SDP calls on Josephine Teo to retract correction directions and apologise, cites MOM’s own statistics to prove she’s wrong

The SDP calls on Minister for Manpower Josephine Teo to retract the POFMA Correction Directions she issued to the party on 14 December 2019 and issue an immediate, unambiguous and public apology over the matter.

This is because the SDP’s statements in the three posts which the Minister cited are, in fact, true and correct.

The problem lies with the fact that MOM had accused the SDP of making statements that we did not make or cited different sets of data which it then used to accuse the SDP’s post as false. This is an abuse of POFMA.

No increase in local PMET unemployment?

An example is Ms Teo citing our post which had an infographic stating: “Local PMET unemployment has increased” (emphasis added). The Minister labelled this as false.

In its Correction Direction, MOM said that we had referred to the fact that “Local PMET retrenchment has been increasing” (emphasis added). Our FB post clearly said “unemployment” but MOM changed it to “retrenchment” – two different subjects – and then accused us of making a “false statement of fact”.

Contrary to Ms Teo’s allegation, our statement is absolutely true. Based on MOM’s own data, it is clear from Figure 1 below that the number of unemployed local PMETs between 2010 and 2018 has indeed been rising. Linear regressional analysis produced a best-fit line through the data points indicated by the red line. The rising trend is clear and unmistakable.

MOM substituted our word “unemployment” in our post to “retrenchment” and then accused us of posting a falsehood. This is clearly an abuse of the law.

Proportion of what?

Another problem that Ms Teo cited is the SDP’s post about the “rising proportion of Singapore PMETs getting retrenched.” This is a factual statement which referred to local PMETs getting retrenched as a proportion of all local retrenched workers.

This result was widely published by the media citing MOM’s figures (see Straits Times and Yahoo! reports).

However, Ms Teo cited a different statistic in her Correction Direction: Local PMETs retrenched as a proportion of all local PMET employees. She then said that this data did not show a rising trend and labelled the SDP’s statement as false.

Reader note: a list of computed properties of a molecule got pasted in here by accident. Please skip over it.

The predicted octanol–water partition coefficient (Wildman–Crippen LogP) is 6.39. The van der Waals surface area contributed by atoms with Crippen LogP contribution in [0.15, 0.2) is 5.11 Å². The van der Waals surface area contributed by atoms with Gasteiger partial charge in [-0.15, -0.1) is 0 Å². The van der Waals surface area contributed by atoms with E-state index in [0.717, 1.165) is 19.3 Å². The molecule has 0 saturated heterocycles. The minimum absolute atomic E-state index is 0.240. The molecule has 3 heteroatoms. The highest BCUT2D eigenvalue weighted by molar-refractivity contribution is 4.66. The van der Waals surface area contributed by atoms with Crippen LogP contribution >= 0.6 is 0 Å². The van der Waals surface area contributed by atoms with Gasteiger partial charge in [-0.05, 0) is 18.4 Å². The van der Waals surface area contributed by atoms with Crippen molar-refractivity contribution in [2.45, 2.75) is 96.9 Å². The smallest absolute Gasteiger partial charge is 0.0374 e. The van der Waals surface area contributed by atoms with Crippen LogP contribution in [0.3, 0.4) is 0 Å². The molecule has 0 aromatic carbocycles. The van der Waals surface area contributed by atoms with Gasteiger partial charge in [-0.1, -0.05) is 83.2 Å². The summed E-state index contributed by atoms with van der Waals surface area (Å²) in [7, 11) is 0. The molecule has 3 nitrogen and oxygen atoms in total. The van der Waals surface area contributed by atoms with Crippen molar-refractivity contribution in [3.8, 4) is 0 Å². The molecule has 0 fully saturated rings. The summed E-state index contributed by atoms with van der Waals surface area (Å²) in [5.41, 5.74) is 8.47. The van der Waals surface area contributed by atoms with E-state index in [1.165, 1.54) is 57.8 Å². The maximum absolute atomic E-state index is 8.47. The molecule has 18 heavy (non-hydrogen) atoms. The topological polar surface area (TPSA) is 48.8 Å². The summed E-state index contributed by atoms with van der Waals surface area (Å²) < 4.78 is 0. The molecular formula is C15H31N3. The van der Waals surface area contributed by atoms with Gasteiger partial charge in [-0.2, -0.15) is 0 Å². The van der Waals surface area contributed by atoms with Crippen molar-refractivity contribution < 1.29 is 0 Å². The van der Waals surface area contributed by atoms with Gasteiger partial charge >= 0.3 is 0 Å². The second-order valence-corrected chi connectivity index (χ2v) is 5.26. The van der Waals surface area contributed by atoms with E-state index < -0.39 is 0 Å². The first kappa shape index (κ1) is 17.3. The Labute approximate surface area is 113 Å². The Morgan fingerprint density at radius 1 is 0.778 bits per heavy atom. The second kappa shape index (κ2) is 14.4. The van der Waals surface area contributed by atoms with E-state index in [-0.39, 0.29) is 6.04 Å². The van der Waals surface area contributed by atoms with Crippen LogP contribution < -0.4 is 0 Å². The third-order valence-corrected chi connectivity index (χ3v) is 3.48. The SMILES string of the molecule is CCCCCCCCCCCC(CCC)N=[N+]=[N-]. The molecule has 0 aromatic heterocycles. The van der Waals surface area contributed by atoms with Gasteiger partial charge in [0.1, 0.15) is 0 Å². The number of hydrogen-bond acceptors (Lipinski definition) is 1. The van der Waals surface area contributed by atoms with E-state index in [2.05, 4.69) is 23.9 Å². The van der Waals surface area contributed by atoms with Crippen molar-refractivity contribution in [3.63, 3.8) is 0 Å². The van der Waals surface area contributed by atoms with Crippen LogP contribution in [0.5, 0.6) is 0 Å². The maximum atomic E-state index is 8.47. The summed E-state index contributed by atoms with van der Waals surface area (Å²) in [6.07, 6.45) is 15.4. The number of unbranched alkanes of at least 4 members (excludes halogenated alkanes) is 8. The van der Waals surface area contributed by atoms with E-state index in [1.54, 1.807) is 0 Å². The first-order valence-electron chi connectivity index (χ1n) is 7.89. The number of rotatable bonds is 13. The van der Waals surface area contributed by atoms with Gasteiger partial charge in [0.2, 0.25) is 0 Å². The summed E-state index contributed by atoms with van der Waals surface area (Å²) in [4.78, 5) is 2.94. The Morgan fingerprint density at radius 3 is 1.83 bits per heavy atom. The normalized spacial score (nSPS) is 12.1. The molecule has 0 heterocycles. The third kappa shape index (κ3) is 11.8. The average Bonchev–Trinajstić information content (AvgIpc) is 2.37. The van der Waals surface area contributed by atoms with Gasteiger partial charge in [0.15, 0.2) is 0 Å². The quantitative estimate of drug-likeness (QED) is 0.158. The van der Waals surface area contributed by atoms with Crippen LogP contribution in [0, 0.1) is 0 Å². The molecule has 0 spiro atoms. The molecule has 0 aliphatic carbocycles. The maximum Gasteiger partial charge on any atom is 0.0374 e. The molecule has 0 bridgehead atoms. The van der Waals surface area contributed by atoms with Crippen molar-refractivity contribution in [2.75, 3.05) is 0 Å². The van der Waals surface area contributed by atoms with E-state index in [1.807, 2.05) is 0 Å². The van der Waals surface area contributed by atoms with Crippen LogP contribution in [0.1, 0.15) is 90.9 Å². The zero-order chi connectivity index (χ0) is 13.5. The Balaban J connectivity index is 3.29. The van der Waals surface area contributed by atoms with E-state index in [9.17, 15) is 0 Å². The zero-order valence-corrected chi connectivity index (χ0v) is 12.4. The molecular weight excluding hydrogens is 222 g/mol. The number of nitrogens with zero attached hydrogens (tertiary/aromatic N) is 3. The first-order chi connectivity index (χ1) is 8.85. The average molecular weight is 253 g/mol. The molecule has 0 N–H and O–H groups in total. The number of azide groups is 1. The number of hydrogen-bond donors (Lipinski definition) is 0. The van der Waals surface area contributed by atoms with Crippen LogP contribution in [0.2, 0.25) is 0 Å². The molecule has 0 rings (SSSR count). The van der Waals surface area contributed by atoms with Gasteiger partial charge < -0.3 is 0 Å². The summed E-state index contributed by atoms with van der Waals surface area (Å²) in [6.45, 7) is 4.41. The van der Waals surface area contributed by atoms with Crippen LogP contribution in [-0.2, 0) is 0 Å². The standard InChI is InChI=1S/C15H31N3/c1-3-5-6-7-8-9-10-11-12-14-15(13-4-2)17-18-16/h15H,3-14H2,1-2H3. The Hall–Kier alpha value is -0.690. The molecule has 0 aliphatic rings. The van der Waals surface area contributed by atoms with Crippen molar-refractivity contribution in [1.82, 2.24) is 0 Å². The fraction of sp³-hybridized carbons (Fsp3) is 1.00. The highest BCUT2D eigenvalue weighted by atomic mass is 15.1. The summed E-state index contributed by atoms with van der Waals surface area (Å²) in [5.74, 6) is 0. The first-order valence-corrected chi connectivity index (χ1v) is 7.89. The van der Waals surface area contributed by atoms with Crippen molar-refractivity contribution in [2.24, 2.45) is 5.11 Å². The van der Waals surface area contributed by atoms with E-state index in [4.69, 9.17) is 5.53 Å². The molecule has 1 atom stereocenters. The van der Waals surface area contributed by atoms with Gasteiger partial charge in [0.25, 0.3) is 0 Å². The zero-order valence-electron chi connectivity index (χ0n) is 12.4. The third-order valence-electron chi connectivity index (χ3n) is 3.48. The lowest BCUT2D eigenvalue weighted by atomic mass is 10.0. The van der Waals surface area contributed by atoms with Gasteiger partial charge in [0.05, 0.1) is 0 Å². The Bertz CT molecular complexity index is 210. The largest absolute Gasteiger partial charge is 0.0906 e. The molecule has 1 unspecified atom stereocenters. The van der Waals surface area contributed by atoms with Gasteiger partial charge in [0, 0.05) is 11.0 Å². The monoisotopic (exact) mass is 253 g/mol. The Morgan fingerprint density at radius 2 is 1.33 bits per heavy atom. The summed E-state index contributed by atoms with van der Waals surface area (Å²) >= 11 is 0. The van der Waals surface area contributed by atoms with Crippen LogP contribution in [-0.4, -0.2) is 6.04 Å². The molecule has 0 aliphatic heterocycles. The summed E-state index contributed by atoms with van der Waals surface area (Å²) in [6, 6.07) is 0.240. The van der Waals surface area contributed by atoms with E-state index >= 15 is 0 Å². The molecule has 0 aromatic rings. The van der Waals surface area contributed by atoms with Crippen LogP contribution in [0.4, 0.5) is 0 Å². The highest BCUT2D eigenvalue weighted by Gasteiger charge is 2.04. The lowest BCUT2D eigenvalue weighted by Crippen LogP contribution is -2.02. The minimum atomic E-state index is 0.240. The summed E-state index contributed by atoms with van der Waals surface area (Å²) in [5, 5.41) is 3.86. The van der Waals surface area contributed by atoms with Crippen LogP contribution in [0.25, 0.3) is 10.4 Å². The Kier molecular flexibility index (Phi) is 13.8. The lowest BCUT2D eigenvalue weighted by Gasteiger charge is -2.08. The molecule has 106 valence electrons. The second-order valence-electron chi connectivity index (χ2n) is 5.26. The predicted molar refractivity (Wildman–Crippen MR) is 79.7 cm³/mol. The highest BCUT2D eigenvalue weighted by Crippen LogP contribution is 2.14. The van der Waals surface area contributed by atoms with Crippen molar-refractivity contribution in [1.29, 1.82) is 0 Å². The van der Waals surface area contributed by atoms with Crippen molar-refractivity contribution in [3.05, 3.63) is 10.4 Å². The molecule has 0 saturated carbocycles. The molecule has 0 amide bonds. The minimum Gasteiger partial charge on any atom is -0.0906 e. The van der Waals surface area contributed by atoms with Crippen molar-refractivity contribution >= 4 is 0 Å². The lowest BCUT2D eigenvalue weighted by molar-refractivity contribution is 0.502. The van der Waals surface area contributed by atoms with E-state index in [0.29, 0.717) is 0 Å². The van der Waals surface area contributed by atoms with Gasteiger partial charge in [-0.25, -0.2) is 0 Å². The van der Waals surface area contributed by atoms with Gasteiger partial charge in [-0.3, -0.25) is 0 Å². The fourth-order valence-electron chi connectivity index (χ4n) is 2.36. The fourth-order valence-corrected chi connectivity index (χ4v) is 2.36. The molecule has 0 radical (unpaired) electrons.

As one can see, the SDP’s post and MOM’s statement are based on two separate and distinct sets of information – both of which are true depending on which denominator is used.

How can the MOM choose a different statistic and then use it to say that the SDP’s post contains “false statements of fact”? Again, this is an abuse of POFMA.

No rising retrenchments?

The MOM went further to say: “There is no rising trend of retrenchment, whether amongst PMETs or otherwise.” (see here) Is this statement true? Figure 2 below, using MOM’s own data from 2010, shows clearly that there is in fact a rising trend of PMET retrenchments in Singapore.

POFMA used to promote PAP’s interests

POFMA’s stated intention is to prevent deliberate online falsehoods, not disagreements over the use of statistics.

For example, Mr Barack Obama was accused of being born in Kenya, not the United States and, therefore, ineligible to be president. Such a statement is demonstrably true or false, either he was born in the US or not.

If after seeing the birth certificate – as Mr Obama subsequently produced showing that he was born in Hawaii – and his accusers continue to insist that he was born in Kenya, then it can be reasonably said that the offenders are deliberately spreading a falsehood.

In this present case, however, the three SDP’s posts which Ms Teo cited cannot, by any stretch of the imagination, be considered falsehoods, let alone deliberate ones. First, MOM accused the SDP of saying things that we did not. Second, the Minister used different sets of data from the SDP. It does not follow that its statements are true and the SDP’s false. If the SDP’s posts are considered falsehoods, then MOM itself would be similarly guilty with reference to its statements.

MOM’s lack of intellectual rigor in presenting its case is regrettable. A student presenting such work would get an F grade.

For POFMA to have legitimacy, the Minister must apologise

As such, we categorically reject Ms Teo’s Correction Directions. Clearly, the MOM has used the law for political-partisan purposes to stymie legitimate criticism of the PAP’s foreign PMET policy that has been and continues to be unfair to Singaporeans. That the general election is not far away makes our case even more salient. 

The growing problem of retrenchment and job uncertainty facing Singaporeans especially among Singaporean PMETs is a very real and pressing one. Denying that the problem exists only delays finding a solution.

If POFMA is to have legitimate authority going forward, then Ms Teo must apologise to the SDP. Accusing a party of making “false statements of fact” is a serious matter and should be done only with the highest of standards and irrefutable evidence.

Under such circumstances, we call on the Minister to not only retract the Correction Directions but also issue an immediate, unambiguous and public apology to the SDP and undertake not to make such similar acts in future, failing which we will be obliged to pursue the matter in a court of law.


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